Gas Transmission’s Innovation Value Mid-Term Report looks at how new ideas transform into real value for customers. One example features PIG traps and how a new project is reducing failures across the network. Project Lead Steve Johnstone tells us more.
The seals around points on our pipelines where pipeline inspection gauges (or PIGs) are loaded and unloaded have historically been prone to damage. Our project has pinned down the root causes – and slashed the number of failures to zero.
PIG traps are the points where PIGs are loaded and unloaded in a pipeline. The PIGs themselves are an essential part of inline inspection, helping us monitor the integrity of our pipelines to ensure they’re safe, fit for purpose and secure.
The National Transmission System (NTS) contains 208 of these PIG traps, all holding a volume of gas at line pressure, typically 70barg. Whereby, a failure in the seal of a PIG trap door would result in gas being released into the atmosphere.
Understanding an upward trend
Between 2008 and 2013, we saw nine failures in door seals, an upward trend that warranted investigating.
To understand its cause, we carried out a project to explore ways of improving the performance of PIG trap doors. This laid the foundations for a follow-up innovation project that was completed earlier this year.
In it, we investigated whether the seal used on PIG trap doors was fit for purpose. Through this work, we also identified the cause and impact of every failure, which included misjudged maintenance and human error. For each failure, we wrote a detailed explanation of the incident, which greatly improved our understanding of how best to manage and maintain these seals.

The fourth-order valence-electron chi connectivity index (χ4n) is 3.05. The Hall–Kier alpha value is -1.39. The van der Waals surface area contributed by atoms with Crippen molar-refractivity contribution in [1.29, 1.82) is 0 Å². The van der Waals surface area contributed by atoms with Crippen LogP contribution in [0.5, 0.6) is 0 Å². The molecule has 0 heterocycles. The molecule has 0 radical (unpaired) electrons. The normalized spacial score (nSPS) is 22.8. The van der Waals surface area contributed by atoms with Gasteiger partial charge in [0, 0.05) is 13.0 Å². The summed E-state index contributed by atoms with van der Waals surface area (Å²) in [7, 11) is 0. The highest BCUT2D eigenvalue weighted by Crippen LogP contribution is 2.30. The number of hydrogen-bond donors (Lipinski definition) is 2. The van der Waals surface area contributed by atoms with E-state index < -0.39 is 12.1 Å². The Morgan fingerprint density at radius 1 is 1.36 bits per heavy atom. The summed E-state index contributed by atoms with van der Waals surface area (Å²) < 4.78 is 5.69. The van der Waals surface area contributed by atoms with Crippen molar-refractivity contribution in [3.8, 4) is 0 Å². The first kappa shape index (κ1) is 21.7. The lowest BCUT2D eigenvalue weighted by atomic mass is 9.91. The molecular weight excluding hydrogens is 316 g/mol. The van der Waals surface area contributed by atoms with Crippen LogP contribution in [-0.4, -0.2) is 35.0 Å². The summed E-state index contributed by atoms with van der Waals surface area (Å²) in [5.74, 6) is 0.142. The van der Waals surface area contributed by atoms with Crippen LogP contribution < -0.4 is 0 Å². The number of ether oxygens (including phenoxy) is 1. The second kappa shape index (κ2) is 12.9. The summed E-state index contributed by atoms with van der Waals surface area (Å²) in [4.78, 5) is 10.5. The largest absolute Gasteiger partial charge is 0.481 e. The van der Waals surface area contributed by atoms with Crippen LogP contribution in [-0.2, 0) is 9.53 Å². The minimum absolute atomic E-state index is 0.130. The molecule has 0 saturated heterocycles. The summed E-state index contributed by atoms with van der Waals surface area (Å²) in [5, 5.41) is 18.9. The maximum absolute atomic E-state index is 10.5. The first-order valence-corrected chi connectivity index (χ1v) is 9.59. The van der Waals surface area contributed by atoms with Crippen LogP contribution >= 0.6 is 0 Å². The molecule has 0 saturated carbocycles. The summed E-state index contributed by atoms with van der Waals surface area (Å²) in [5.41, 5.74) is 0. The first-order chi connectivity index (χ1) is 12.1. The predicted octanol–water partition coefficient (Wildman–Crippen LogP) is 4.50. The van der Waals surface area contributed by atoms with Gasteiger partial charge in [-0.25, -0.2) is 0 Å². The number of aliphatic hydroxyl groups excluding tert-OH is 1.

Avoiding future failures
Based on what we learned, we made several recommendations for avoiding future failures. These included improving the level of training we provided to our operations staff and updating our inspection and maintenance procedures.
On training, we developed a new PIG trap maintenance training package that all our pipeline and compressor mechanical technicians now complete. It’s also been embedded into several existing courses including ‘Pigging Operations and Maintenance’, and our ‘Engineer Training Programme’. What’s more, newly installed PIG traps at our Training Academy at Eakring also provide employees with practical, hands-on experience.
Providing this practical training better equips our employees to maintain and monitor pig trap door seals, thus reducing the likelihood of future failures and improving safety conditions.
Sharing what we’ve learned
We’ve made these modules available to other gas networks for use.
We’ve also made significant changes to how we maintain PIG trap door seals and report their condition. Work procedures have been updated to improve inspections and ensure we capture more detailed information about the condition of every door seal. This improved inspection, maintenance and reporting means defects are spotted sooner and, where necessary, are repaired at an earlier stage.
Following the completion of the project, no further door seal failures have been reported. And assuming three incidents are avoided a year, this adds up to cost savings of £10,000 a year.
It’s a really strong result for us – and a positive reflection on the improvements we’ve made in training, reporting, inspection and maintenance activities within National Grid and beyond.
£10k – savings made each year
0 – trap door seal failures since new training has been rolled out
8.5 tonnes – of CO2e typically saved each time a failure is avoided
To find out more about Gas Transmission’s innovation portfolio – and how it’s benefiting our customers – read our Mid-term Innovation Value Report.